• Long, thin asparagus spears have up to 100% more antioxidants than short, thick ones! Pink discoloration of white asparagus indicates a high level of rutin (antioxidant), which is particularly protective of the heart. Violet asparagus is particularly rich in anthocyanins (antioxidant). These violet pigments are among the most effective protections against UV rays and cancer. In addition, the spears are full of fiber, which are very welcome feeding for our healthy intestinal flora.
  • White asparagus has actually been a coincidence product! In order to protect the spears from vermin and to store heat, clay cans were placed over the sensitive spears. The deprivation of light causes the asparagus to remain white. If it has a purple discoloration on the heads, they have gotten some sunlight. In fact, in addition to the white and green, there are purple, wild and dark purple, almost black asparagus. The latter should not be cooked, otherwise it will lose its color and become dark green. Especially roasted, it unfolds its nutty aroma best. The different colors are not always different sorts. It just shows how much light the plant got! The green dye only develops when it comes into contact with sunlight.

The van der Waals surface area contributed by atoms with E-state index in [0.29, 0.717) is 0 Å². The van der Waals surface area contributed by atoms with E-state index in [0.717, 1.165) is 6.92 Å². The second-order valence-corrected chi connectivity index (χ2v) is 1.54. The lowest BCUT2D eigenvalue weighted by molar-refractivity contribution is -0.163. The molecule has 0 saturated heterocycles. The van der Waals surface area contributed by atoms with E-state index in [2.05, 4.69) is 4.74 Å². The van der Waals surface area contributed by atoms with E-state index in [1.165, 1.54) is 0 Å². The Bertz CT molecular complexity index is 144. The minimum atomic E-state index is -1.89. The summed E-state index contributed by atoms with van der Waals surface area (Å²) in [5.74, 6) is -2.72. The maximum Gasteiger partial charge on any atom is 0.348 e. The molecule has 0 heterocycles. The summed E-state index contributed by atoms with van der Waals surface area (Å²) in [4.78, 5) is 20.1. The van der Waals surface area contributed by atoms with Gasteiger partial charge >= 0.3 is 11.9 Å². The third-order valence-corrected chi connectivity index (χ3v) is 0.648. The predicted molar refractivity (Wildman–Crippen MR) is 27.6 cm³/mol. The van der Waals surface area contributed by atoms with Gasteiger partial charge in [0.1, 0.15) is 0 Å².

Things to take care of while processing and cooking
  • You do not really have to peel fresh green asparagus. It is sufficient only to completely cut the dried ends of the asparagus spears by 1-2 cm. On the other hand, white asparagus always has to be peeled because the woody peel makes it otherwise unswallowable. The easiest way is peeling head to end. Personally, it is always easiest for me to hold the head of the asparagus and put the rest on the palm or forearm while peeling.